A small black and white
bird in the family of water kingfishers. It is the only member of the genus
Ceryle, with the binomial name Ceryle rudis. Like all other kingfishers, it can
be recognized by its large
head, long pointed bill, short legs and stubby tail, though it lacks the usual
bright colours. Yet,
it has developed two
unique abilities, shared by no other kingfishers, i.e.
to hunt in both salt and freshwater, and to eat small
prey in flight, without having to return to a perch. This allows it to hunt over
the sea or in estuaries that lack the perches needed by other kingfishers.
Its main diet is fish, though it also feeds on crustaceans and large aquatic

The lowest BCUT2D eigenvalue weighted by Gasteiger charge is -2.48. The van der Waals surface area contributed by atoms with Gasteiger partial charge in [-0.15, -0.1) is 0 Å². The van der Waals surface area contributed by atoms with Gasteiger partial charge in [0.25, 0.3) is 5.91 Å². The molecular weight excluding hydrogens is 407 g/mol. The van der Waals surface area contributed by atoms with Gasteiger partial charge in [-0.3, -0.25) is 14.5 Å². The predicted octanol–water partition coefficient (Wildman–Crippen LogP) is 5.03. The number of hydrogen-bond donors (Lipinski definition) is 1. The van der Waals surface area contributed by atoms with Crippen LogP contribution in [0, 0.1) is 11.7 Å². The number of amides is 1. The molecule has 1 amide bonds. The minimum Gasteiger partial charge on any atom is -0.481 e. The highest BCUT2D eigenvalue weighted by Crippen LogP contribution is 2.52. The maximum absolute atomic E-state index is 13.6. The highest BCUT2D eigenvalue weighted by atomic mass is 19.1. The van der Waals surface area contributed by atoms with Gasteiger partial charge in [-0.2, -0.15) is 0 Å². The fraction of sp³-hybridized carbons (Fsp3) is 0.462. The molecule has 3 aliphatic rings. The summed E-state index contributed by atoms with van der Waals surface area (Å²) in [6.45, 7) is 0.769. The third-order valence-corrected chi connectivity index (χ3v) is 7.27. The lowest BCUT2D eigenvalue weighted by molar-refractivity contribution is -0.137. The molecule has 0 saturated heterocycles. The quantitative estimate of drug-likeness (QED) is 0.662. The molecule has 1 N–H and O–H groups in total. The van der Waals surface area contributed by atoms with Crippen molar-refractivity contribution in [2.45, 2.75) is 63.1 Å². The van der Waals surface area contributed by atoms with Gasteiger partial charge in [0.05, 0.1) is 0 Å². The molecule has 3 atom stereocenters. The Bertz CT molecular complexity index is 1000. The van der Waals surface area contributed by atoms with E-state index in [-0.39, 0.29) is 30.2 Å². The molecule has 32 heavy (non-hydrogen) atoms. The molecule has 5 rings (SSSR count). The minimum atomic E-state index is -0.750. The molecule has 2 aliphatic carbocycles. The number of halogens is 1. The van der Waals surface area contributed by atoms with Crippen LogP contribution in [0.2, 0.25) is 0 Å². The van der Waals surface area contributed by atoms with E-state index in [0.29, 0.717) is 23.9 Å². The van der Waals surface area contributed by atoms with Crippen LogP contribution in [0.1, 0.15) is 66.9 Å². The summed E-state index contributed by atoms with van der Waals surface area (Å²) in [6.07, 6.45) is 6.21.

hunts by hovering over the water to spot prey (fig.), which
it then dives
for. Pied Kingfishers have a complex black-and-white
plumage, with a pronounced crest and a long white supercilium, as well as white
underparts, with two black bands on the side of the breast in males, whereas
females have only one black band on the breast (fig.).
Apart from the Americas, it is common throughout the tropical and
subtropical regions of the world, ranging from Africa in the West to southern
in the East, including Thailand, where it is known
nok kra-ten pak lak.